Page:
Wednesday, April 27, 2011

Walkin' in the Balkans

With some annual leave days left and the end of service nearing, an out-of-country excursion made perfect sense for the long Easter week off this year. Romania is the place to be for Easter celebrations so we had to be back in country by Holy Thursday. A six-day leave was in session starting on Friday with our early morning train departing from Timisoara into Serbia and ending with a leisurely walk across the border back into Romania the following Thursday.

Yes, I know that after my last venture into Serbia I swore never to return. I lied. Since the last trip there for NYE 2009 my curiosity in the region has been growing. My wonderful experiences in Turkey have helped to peak my interest in Sarajevo, another city where east meets west. Serbia was the necessary stopping point on the way to and from Sarajevo, and under much more ideal conditions my visit to the country that US and NATO planes bombed in the semi-recent past ended up shedding a positive light on the country. Successfully finding our hostel is just one of a few more positive conditions this time around.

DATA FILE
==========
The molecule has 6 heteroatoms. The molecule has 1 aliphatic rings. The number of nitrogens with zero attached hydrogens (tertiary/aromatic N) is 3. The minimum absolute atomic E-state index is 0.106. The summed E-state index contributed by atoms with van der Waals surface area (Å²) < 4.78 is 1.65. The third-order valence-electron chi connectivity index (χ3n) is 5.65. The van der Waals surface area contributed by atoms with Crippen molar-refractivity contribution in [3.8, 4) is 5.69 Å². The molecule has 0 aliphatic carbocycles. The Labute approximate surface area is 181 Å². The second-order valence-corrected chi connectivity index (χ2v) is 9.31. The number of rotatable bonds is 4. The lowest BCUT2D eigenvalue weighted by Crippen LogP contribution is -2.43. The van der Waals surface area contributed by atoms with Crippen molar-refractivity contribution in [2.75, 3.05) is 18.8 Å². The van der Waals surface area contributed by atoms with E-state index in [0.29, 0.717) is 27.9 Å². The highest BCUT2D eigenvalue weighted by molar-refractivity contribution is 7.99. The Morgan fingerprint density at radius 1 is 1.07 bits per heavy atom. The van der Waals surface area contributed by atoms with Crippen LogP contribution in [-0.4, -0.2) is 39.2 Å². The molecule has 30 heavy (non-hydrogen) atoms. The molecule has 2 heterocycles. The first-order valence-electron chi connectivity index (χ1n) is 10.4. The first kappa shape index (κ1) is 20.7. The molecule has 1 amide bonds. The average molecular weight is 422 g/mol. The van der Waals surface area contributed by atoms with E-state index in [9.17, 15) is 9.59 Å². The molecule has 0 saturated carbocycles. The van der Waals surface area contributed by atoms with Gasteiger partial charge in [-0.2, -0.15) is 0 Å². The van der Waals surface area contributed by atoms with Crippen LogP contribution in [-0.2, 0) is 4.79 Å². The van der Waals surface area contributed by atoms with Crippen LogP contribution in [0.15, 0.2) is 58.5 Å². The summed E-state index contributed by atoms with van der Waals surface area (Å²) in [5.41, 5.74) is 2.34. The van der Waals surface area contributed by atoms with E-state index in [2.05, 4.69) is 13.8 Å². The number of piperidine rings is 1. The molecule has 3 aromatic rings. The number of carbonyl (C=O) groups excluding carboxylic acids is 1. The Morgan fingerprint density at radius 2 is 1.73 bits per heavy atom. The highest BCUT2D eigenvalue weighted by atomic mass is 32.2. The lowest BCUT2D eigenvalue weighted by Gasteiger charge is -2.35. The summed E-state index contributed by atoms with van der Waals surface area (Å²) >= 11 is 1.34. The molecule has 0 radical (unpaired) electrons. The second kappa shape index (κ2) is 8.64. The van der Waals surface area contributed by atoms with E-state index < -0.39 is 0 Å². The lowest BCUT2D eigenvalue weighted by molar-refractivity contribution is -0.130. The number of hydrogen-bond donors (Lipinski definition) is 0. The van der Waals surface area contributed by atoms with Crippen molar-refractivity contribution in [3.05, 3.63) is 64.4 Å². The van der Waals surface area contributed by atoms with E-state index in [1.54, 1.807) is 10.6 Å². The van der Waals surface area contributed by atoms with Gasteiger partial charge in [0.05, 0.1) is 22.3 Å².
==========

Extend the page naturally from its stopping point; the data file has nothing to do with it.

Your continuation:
Less than ideal was the transportation situation. Train connections left my travel buddy and me sitting in a gas station for hours missing some much needed sleep before even leaving Romania. If one was to look at the distance from Belgrade to Sarajevo on a map they would certainly not say that it takes 10 hours to get from one to the other by train. Unfortunately that is what the man selling the tickets says as you're handing over your money. At least it didn't cost much. Though a collective 20 hours of daylight lost in transportation leaves a sour taste in the mouth of just about any traveler, it didn't seem all that bad. The compartments were surprisingly spacious and the train was not at all crowded leaving us time and space to catch up on sleep and admire the passing countryside. There really wasn't all that much to see until we entered Bosnia-Herzegovina where hills began to rise up giving us a slightly more entertaining country-side to look at and exposing some small villages to our view. I noticed that the country houses in Bosnia were much larger than those in Romania but they didn't appear to be entirely finished. They were surely livable but the bricks and cement in-between were left uncovered. The poverty visible from the train while leaving Belgrade was unseen as we pulled into Sarajevo, though the destruction caused by the war was already visible.